"Theoretically, therefore, purely irrational inequalities even between two schools in a culturally homogeneous, uniformly white suburb, would raise a real constitutional question. But in cases not involving Negroes or the poor, courts will hesitate to enforce the separate-but-equal rule rigorously. Through use of a generous de minimis rule or of a relaxed justification doctrine, or simply in the name of institutional comity, courts will tolerate a high degree of inequality-producing play, and delay, in the joints of the educational system. But the law is too deeply committed to the real, not merely theoretical (and present, not deferred) equality of the Negro's educational experience to compromise its diligence for any of these reasons when cases raise the rights of the Negro poor. * * *"
Id. at 497.
In its 1967 decree, the court attacked de jure segregation in the District directly, ordering the track system and optional attendance zones abolished and calling for integration of school faculties. The court held further that perpupil expenditure is a measure which summarizes most other relevant distributions of educational resources. But on the assumption that compliance with other items of the 1967 decree would have the secondary effect of equalizing overall resource distribution, the court deferred any more specific remedy for the inequality in per-pupil expenditures. The thrust of plaintiffs' 1970 amended motion for further relief and enforcement was that this hoped for secondary effect of the original decree has not occurred. Plaintiffs returned to the court asking for further relief in view of the fact that the spread in total expenditures per pupil at various District elementary schools had increased by over 100 per cent since 1964, the last year for which complete figures were available at the time of the original litigation.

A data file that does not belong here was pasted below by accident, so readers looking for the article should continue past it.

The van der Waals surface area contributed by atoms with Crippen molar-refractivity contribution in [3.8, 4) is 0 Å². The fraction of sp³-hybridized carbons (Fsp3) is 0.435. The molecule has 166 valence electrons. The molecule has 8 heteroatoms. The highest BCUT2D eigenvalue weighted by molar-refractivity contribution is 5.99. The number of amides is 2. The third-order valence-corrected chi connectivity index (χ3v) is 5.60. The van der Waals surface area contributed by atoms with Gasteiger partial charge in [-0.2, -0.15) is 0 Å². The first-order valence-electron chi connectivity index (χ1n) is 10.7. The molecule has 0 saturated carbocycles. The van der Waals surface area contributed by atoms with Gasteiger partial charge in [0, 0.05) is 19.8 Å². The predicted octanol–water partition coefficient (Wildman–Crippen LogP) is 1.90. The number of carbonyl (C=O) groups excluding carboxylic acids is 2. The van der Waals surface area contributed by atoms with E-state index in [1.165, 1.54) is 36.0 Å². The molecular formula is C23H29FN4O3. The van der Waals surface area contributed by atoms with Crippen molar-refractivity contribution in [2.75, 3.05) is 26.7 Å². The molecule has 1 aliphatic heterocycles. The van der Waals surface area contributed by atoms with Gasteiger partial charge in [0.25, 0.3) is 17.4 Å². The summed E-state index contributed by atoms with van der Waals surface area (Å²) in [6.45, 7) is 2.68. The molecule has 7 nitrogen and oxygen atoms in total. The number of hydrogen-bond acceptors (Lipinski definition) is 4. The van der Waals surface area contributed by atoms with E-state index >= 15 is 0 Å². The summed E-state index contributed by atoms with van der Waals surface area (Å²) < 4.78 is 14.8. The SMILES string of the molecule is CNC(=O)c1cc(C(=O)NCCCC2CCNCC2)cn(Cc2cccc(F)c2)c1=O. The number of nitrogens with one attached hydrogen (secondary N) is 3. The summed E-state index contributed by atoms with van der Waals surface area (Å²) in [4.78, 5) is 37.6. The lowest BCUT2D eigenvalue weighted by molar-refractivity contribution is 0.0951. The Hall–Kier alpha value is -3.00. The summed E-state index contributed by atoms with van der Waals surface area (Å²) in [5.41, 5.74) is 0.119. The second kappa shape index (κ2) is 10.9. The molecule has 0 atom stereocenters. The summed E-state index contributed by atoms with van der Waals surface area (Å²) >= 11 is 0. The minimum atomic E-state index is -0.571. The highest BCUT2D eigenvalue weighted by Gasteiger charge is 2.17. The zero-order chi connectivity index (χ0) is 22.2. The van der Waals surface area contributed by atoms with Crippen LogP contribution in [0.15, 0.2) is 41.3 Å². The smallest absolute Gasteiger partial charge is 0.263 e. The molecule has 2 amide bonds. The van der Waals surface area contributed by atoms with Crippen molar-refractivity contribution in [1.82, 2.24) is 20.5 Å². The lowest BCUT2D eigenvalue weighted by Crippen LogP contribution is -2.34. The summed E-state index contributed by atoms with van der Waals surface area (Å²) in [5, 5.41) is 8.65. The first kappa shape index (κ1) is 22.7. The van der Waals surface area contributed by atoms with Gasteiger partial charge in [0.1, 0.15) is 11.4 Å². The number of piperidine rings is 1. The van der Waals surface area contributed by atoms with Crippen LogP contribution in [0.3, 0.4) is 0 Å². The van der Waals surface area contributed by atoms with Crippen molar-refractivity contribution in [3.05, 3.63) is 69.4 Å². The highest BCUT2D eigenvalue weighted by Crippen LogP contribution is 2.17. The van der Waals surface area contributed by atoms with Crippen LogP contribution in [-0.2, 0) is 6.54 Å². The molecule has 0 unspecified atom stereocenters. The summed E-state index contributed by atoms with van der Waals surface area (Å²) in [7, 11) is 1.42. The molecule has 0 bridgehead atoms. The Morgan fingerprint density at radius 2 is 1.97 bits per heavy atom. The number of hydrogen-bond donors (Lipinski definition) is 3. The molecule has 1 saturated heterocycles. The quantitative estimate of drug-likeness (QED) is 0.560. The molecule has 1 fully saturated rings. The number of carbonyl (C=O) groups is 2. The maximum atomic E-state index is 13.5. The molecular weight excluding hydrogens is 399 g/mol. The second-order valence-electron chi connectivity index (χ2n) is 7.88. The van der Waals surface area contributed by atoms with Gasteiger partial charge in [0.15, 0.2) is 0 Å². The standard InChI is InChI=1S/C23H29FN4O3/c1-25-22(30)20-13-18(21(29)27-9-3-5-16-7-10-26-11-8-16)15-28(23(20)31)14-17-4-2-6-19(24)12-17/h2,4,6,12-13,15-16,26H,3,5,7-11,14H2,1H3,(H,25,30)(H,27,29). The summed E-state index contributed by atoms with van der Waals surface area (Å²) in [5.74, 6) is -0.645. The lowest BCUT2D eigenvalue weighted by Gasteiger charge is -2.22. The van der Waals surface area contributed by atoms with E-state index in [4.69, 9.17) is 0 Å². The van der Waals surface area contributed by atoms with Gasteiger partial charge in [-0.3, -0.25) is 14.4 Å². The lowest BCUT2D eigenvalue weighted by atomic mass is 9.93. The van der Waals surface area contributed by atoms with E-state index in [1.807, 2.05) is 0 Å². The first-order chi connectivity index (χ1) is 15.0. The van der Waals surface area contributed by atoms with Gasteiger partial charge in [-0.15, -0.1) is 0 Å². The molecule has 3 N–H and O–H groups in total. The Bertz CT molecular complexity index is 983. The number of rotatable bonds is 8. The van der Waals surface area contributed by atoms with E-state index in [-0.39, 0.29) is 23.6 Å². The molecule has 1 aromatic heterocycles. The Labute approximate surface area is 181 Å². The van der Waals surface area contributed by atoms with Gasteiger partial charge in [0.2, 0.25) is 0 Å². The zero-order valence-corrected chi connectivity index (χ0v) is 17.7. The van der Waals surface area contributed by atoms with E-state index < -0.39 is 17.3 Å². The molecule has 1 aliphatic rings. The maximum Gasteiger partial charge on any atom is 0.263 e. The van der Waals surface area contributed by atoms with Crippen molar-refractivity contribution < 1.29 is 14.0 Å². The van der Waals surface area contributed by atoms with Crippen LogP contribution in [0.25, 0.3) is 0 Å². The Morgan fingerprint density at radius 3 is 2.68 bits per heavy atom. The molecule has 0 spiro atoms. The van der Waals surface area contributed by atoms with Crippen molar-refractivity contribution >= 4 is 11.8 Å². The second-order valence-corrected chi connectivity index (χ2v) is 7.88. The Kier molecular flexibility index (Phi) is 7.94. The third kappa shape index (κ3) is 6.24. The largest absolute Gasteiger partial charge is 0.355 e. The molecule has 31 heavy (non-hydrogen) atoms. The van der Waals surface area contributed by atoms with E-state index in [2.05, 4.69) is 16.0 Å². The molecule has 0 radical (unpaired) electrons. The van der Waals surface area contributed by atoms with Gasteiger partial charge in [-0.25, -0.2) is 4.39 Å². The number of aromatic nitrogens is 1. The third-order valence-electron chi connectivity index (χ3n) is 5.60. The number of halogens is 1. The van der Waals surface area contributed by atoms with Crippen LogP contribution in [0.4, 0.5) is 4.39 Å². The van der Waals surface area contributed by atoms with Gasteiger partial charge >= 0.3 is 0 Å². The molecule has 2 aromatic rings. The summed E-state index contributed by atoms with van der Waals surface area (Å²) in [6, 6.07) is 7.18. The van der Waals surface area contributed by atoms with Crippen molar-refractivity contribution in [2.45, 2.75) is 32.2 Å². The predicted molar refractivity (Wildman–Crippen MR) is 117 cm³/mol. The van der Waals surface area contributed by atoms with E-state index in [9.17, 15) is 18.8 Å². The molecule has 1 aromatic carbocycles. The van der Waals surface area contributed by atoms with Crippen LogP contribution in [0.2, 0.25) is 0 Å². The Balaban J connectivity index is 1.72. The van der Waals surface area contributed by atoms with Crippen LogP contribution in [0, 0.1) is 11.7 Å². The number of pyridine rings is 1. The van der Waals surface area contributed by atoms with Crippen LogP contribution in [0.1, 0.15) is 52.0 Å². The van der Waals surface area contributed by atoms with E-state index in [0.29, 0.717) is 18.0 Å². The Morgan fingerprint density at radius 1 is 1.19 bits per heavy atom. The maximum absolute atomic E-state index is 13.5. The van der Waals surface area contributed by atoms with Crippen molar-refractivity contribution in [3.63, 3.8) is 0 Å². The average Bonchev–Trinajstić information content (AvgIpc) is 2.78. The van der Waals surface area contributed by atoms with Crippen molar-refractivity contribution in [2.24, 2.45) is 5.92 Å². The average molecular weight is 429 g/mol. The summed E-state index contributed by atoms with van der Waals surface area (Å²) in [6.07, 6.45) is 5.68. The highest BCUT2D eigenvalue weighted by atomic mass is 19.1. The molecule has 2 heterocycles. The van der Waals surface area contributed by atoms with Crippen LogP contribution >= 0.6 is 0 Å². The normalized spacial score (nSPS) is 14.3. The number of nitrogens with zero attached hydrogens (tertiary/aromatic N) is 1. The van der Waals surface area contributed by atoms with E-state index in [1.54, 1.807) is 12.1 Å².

Plaintiffs requested a more specific remedy to alleviate these inequalities.
After a year of discovery and argument by memoranda,
the record now before the court indicates that a striking differential in per-pupil expenditures for teachers' salaries and benefits
exists between schools east and west of the Park and that the differential is greater in fiscal 1971 than it was in fiscal 1970. The area west of the Park,
where despite voluntary busing the public school population is today 74 per cent white, is decidedly favored over the rest of the city where the school population is 98 per cent black, and is especially favored over Anacostia, one of the most poor and black sections of the city.
The following tables show the extent of existing inequities by comparison of pupil-teacher ratios, average cost per teacher, and average teacher cost per child for both fiscal 1970 and fiscal 1971.
DIFFERENCES BETWEEN WEST OF THE PARK ELEMENTARY
SCHOOLS AND SCHOOLS IN THE REMAINDER OF THE CITY
(excluding special schools)
West of Park Remainder West of Park
of City Advantage
Pupil-teacher ratio 21.4/1 22.9/1 7.0% smaller
Average teacher cost $11,734 $10,167 15.4% greater
per pupil $552 $444 24.3% greater
Pupil-teacher ratio 18.1/1 20.9/1 15.5% smaller
Average teacher cost $12,118 $11,048 9.7% greater
per pupil $669 $528 26.7% greater
DIFFERENCES BETWEEN WEST OF THE PARK ELEMENTARY
SCHOOLS AND ANACOSTIA ELEMENTARY SCHOOLS
West of Park Anacostia West of Park
Pupil-teacher ratio 21.4/1 24.6/1 14.9% smaller
Average teacher cost $11,734 $10,046 16.8% greater
per pupil $552 $413 33.7% greater
Pupil-teacher ratio 18.1/1 22.6/1 24.9% smaller
Average teacher cost $12,118 $10,775 12.5% greater
per pupil $669 $478 40.0% greater